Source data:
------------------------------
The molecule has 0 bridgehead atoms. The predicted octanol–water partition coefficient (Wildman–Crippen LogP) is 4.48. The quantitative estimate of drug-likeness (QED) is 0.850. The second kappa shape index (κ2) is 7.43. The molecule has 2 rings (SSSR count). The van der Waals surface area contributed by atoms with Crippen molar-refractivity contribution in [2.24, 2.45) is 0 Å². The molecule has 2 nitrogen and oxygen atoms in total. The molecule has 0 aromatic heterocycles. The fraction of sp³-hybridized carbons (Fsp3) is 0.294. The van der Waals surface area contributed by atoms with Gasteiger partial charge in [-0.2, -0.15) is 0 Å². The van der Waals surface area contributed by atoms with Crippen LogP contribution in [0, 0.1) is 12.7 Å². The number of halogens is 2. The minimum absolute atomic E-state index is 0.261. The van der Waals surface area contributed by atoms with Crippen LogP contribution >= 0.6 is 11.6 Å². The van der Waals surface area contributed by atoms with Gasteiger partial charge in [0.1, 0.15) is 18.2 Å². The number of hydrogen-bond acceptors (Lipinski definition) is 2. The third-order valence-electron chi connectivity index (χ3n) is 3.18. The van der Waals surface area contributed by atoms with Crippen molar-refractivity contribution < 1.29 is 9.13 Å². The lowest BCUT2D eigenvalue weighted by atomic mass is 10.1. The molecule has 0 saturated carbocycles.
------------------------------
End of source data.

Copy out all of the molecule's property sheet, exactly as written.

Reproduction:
The molecule has 0 bridgehead atoms. The predicted octanol–water partition coefficient (Wildman–Crippen LogP) is 4.48. The quantitative estimate of drug-likeness (QED) is 0.850. The second kappa shape index (κ2) is 7.43. The molecule has 2 rings (SSSR count). The van der Waals surface area contributed by atoms with Crippen molar-refractivity contribution in [2.24, 2.45) is 0 Å². The molecule has 2 nitrogen and oxygen atoms in total. The molecule has 0 aromatic heterocycles. The fraction of sp³-hybridized carbons (Fsp3) is 0.294. The van der Waals surface area contributed by atoms with Gasteiger partial charge in [-0.2, -0.15) is 0 Å². The van der Waals surface area contributed by atoms with Crippen LogP contribution in [0, 0.1) is 12.7 Å². The number of halogens is 2. The minimum absolute atomic E-state index is 0.261. The van der Waals surface area contributed by atoms with Crippen LogP contribution >= 0.6 is 11.6 Å². The van der Waals surface area contributed by atoms with Gasteiger partial charge in [0.1, 0.15) is 18.2 Å². The number of hydrogen-bond acceptors (Lipinski definition) is 2. The third-order valence-electron chi connectivity index (χ3n) is 3.18. The van der Waals surface area contributed by atoms with Crippen molar-refractivity contribution < 1.29 is 9.13 Å². The lowest BCUT2D eigenvalue weighted by atomic mass is 10.1. The molecule has 0 saturated carbocycles.